Going Through Changes

Homo Neanderthalensis

Anyway, let’s look at photo. A photo of an ape. An ape you won’t see roaming the streets of Philadelphia today. It was bipedal, it had white’s in it’s eyes, it buried it’s dead, wore clothes, and made fire. The ape I refer to is known as Homo Neanderthalensis, or AKA Neanderthals. They are our closest related human relative often used in adjectival form when referring to someone is who is barbaric and classless. Notice each and every single similarity.

Homo Habilis

For this next photo we see a less familiar face. One with a considerable amount of facial prognathism (extended chin and mouth region) and much shorter than we are today. This is Homo Habilis, the first of the genus Homo. Notice the subtle yet extensive differences in between these two creatures. Habilis’ held it down for a much longer amount of time with a smaller brain than his little bro the Neanderthal.

Australopithecus Afarensis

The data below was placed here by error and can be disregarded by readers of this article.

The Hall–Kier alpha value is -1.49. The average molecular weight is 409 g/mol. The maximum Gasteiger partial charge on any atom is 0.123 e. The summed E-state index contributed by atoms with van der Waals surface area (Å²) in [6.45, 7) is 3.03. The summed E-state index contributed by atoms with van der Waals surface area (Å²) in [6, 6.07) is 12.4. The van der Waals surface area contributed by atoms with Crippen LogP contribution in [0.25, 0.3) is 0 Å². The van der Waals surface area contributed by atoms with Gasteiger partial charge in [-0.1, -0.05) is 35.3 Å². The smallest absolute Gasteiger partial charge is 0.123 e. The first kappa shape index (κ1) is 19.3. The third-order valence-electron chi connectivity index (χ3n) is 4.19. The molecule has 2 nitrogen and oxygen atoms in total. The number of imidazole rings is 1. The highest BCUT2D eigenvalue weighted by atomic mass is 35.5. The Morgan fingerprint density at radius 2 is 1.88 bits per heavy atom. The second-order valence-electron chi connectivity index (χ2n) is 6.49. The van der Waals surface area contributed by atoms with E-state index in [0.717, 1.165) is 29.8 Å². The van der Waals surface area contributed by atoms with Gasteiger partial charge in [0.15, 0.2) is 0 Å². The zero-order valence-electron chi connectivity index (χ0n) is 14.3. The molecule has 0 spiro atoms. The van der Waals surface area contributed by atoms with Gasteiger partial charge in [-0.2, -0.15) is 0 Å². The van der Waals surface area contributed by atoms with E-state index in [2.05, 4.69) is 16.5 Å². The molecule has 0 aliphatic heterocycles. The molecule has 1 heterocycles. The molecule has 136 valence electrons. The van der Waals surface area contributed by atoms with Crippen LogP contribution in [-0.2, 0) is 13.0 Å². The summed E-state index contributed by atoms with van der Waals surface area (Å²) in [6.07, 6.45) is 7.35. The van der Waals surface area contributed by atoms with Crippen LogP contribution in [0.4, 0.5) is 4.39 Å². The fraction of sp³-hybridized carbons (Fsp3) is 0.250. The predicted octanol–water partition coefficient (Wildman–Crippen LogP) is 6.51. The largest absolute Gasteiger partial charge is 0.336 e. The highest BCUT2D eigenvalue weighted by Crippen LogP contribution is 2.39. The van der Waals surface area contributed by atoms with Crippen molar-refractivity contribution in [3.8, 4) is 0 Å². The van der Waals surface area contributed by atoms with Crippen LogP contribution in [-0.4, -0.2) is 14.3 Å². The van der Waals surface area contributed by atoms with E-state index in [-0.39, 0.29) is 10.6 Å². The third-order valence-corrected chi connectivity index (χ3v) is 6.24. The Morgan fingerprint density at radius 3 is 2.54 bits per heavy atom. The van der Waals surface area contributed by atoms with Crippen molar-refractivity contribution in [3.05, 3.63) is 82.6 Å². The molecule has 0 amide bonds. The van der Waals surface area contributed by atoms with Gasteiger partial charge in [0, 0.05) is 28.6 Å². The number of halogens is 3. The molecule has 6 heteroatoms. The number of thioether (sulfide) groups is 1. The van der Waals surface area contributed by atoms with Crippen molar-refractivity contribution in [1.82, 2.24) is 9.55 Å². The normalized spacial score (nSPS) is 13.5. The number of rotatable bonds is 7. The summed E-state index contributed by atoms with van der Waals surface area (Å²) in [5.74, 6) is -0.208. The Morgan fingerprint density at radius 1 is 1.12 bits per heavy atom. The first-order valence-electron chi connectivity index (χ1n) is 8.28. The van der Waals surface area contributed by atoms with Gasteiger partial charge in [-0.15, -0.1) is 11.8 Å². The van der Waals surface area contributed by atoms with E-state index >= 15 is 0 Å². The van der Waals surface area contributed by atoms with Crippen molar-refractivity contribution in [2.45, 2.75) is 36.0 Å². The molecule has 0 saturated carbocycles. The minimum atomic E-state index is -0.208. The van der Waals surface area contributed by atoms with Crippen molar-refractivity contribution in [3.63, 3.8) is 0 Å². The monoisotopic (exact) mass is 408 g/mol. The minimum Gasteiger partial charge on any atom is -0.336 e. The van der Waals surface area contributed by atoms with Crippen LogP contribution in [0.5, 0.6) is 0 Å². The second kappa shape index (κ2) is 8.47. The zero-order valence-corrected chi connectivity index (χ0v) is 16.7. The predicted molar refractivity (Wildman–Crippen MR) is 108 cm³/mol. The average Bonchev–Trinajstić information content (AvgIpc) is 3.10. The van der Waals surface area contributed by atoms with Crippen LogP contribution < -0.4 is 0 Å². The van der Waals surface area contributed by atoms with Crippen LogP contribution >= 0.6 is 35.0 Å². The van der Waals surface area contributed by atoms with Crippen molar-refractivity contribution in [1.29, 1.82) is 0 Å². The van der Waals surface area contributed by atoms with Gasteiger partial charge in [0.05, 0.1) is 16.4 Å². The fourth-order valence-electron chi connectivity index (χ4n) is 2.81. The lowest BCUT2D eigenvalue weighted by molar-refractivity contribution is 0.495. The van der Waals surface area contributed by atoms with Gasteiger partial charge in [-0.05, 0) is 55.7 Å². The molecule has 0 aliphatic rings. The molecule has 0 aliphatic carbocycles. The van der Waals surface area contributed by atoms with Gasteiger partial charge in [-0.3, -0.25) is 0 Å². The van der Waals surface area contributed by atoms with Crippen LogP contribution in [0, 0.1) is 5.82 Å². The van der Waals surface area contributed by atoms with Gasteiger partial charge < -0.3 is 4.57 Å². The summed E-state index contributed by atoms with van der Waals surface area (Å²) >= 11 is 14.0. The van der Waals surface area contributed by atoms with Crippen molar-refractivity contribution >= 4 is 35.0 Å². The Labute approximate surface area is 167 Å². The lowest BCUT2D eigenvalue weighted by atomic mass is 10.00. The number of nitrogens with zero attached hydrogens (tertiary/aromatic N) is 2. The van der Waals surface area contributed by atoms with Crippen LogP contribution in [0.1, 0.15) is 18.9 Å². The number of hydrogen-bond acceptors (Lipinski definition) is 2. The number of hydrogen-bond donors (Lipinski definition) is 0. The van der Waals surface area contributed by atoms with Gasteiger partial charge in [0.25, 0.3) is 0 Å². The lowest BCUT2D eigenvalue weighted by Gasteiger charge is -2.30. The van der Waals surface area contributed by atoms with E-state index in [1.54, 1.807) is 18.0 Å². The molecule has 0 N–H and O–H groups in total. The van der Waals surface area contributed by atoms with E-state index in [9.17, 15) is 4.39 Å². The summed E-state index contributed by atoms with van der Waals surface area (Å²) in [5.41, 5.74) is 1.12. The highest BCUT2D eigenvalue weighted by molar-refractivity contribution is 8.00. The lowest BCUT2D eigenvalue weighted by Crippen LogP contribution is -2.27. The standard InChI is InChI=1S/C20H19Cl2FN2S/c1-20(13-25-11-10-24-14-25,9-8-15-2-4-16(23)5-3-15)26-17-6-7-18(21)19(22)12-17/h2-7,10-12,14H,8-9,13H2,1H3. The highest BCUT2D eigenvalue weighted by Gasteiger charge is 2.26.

Next we look at the Australopithecines. Again, compare phenotypical features you see. One of the most well known Australopithecines is Australopithecus Afarensis. He was also bipedal, but adapted for boreal lifestyles. 

And the list goes on and on and on. All the way back to the first ape. To the first prosimian. And the first mammal. And the first reptile. And the first amphibian. And the first fish. And the first bacterias and archaeas. We are all a product of BILLIONS of years of evolution…..fascinating isn’t it?!

*Think of these three different animals and then think of contemporary Australian Aborigines. What similarities do you find?

Teenaged Mutant Gene Mutations